Institute Halieutique et des science Marines

Toliara, Madagascar

Institute Halieutique et des science Marines

Toliara, Madagascar
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Henrich Bruggemann J.,University of Reunion Island | Henrich Bruggemann J.,Laboratoire dexcellence CORAIL | Rodier M.,Institute Of Recherche Pour Le Developpement | Guillaume M.M.M.,University of Reunion Island | And 12 more authors.
Ecology and Society | Year: 2012

High-latitude coral reefs may be a refuge and area of reef expansion under climate change. As these locations are expected to become dryer and as livestock and agricultural yields decline, coastal populations may become increasingly dependent on marine resources. To evaluate this social-ecological conundrum, we examined the Grand Récif of Toliara (GRT), southwest Madagascar, which was intensively studied in the 1960s and has been highly degraded since the 1980s. We analyzed the social and ecological published and unpublished literature on this region and provide new data to assess the magnitude of the changes and evaluate the causes of reef degradation. Top-down controls were identified as the major drivers: human population growth and migrations, overfishing, and climate change, specifically decreased rainfall and rising temperature. Water quality has not changed since originally studied, and bottom-up control was ruled out. The identified network of social-ecological processes acting at different scales implies that decision makers will face complex problems that are linked to broader social, economic, and policy issues. This characterizes wicked problems, which are often dealt with by partial solutions that are exploratory and include inputs from various stakeholders along with information sharing, knowledge synthesis, and trust building. A hybrid approach based on classical fishery management options and preferences, along with monitoring, feedback and forums for searching solutions, could move the process of adaptation forward once an adaptive and appropriately scaled governance system is functioning. This approach has broad implications for resources management given the emerging climate change and multiple social and environmental stresses. © 2012 by the author(s).

Andrefouet S.,CIRAD - Agricultural Research for Development | Guillaume M.M.M.,French Natural History Museum | Guillaume M.M.M.,University of Reunion Island | Delval A.,University of Reunion Island | And 3 more authors.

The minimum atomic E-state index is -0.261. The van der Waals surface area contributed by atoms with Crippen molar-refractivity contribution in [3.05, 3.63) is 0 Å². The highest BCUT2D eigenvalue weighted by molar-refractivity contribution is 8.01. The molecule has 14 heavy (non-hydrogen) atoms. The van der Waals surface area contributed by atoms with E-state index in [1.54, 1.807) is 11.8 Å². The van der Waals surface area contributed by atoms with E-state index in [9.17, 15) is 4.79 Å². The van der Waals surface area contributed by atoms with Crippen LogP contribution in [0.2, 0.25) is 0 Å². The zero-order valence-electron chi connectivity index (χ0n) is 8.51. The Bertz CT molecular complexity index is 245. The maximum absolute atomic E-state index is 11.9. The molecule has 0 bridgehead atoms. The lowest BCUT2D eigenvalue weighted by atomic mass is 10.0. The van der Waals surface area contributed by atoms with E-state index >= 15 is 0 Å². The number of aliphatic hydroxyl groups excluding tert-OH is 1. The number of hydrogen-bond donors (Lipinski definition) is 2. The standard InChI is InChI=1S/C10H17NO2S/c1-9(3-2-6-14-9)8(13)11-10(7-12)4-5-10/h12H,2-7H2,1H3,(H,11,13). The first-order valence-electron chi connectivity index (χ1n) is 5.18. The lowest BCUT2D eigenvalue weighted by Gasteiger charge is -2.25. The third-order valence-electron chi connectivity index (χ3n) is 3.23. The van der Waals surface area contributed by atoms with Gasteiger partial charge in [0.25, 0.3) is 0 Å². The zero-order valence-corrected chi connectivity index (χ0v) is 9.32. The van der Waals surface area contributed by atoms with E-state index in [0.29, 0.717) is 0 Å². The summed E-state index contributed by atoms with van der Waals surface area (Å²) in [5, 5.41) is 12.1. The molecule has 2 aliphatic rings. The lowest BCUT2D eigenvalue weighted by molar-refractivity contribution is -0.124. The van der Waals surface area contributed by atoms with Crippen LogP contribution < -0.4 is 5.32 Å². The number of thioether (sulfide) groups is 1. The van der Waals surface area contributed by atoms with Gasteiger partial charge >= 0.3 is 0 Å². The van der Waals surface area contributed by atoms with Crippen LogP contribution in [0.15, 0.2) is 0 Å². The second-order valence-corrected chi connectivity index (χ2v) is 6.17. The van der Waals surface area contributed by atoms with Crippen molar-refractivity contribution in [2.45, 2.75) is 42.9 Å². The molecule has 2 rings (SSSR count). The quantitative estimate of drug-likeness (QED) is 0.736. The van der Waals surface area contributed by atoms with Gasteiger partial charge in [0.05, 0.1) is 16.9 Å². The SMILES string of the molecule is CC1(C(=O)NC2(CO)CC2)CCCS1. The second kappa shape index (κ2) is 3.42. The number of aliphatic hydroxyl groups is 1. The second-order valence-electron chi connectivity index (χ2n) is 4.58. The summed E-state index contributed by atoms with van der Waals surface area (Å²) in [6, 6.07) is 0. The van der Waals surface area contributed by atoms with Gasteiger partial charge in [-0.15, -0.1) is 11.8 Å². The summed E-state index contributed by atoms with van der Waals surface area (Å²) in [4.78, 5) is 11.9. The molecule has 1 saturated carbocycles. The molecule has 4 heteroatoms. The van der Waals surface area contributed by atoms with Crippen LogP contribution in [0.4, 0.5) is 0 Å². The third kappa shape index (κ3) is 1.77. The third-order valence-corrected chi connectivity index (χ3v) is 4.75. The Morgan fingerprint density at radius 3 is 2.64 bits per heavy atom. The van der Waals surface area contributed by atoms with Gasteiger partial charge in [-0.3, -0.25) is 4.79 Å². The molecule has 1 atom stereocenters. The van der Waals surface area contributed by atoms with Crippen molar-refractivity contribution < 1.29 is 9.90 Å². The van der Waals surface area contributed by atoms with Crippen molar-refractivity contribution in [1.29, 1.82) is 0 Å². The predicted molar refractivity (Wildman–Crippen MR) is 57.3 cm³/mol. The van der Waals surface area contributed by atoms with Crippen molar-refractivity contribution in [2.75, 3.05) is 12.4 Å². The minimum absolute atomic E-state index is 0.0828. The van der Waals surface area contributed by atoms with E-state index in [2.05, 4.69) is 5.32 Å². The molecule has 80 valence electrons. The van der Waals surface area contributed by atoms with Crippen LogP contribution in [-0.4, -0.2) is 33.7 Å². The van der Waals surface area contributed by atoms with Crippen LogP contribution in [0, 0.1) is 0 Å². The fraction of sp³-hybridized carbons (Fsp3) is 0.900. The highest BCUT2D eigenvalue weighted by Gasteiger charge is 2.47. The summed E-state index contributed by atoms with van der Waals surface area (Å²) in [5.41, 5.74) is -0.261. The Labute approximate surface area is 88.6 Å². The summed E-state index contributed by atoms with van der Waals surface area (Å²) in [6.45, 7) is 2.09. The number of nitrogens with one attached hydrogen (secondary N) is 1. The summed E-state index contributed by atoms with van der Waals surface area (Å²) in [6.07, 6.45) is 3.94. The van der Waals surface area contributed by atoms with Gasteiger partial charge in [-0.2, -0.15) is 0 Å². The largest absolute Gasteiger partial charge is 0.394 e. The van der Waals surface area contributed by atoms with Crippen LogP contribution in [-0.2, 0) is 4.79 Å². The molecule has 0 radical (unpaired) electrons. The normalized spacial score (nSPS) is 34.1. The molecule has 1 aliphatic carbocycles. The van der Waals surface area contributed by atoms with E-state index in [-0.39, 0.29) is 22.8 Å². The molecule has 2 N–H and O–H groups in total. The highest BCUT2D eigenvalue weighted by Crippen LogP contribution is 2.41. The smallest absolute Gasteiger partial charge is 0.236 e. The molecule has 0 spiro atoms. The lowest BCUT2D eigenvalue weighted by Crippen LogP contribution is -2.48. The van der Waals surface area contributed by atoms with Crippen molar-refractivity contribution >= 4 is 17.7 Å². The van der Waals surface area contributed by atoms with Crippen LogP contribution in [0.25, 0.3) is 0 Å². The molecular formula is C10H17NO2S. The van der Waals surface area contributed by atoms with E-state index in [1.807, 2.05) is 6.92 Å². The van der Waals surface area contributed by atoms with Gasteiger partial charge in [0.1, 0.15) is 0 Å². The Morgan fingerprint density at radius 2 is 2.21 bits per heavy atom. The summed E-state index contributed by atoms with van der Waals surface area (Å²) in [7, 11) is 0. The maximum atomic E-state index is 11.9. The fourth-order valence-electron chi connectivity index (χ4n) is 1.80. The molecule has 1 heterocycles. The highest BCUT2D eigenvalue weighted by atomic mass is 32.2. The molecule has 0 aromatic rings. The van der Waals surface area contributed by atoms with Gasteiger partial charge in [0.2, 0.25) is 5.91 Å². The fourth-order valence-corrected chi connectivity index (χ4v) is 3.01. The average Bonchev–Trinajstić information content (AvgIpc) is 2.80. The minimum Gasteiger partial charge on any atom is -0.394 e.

Coral Reefs | Year: 2013

The Grand Récif of Toliara (GRT) in Madagascar is a large (33 km2) barrier reef system of the SW Indian Ocean that had been well investigated in the 1960s and early 1970s. A massive degradation of the reef has been reported since at least the early 1980s, just a few years after research activities ceased in the area. Examination of historical aerial photographs and modern high-resolution remote sensing images confirms a continuous loss of coral habitat on GRT outer reef flats between 1962 and 2011, with an average loss of 65 % and a range of 37-79 % loss during this 50-year period. The usual suspects of coral community declines (cyclones, bleaching and sedimentation) may have contributed to the demise of the GRT. However, an independent study (Salimo 1997) suggests that the chronic pressure of fisherman gleaning on reef flats with destructive tools is the main driver of the observed changes. Salimo's reported level of frequentation (6.8 fishermen per day and per km-2) and rates of destruction per fisherman (7.7 m2 of coral habitat h-1) yield a cumulated overall loss in agreement with the image-based rates of habitat loss. The GRT is unlikely to recover because this chronic stress is unlikely to decrease in the near future. Indeed, the GRT daily provides subsistence fishery resources for local Vezo people and to agriculturalist or pastoralist ethnic groups who have turned to exploiting coastal resources due to increasing aridity and dwindling agricultural and livestock production. © 2013 Springer-Verlag Berlin Heidelberg.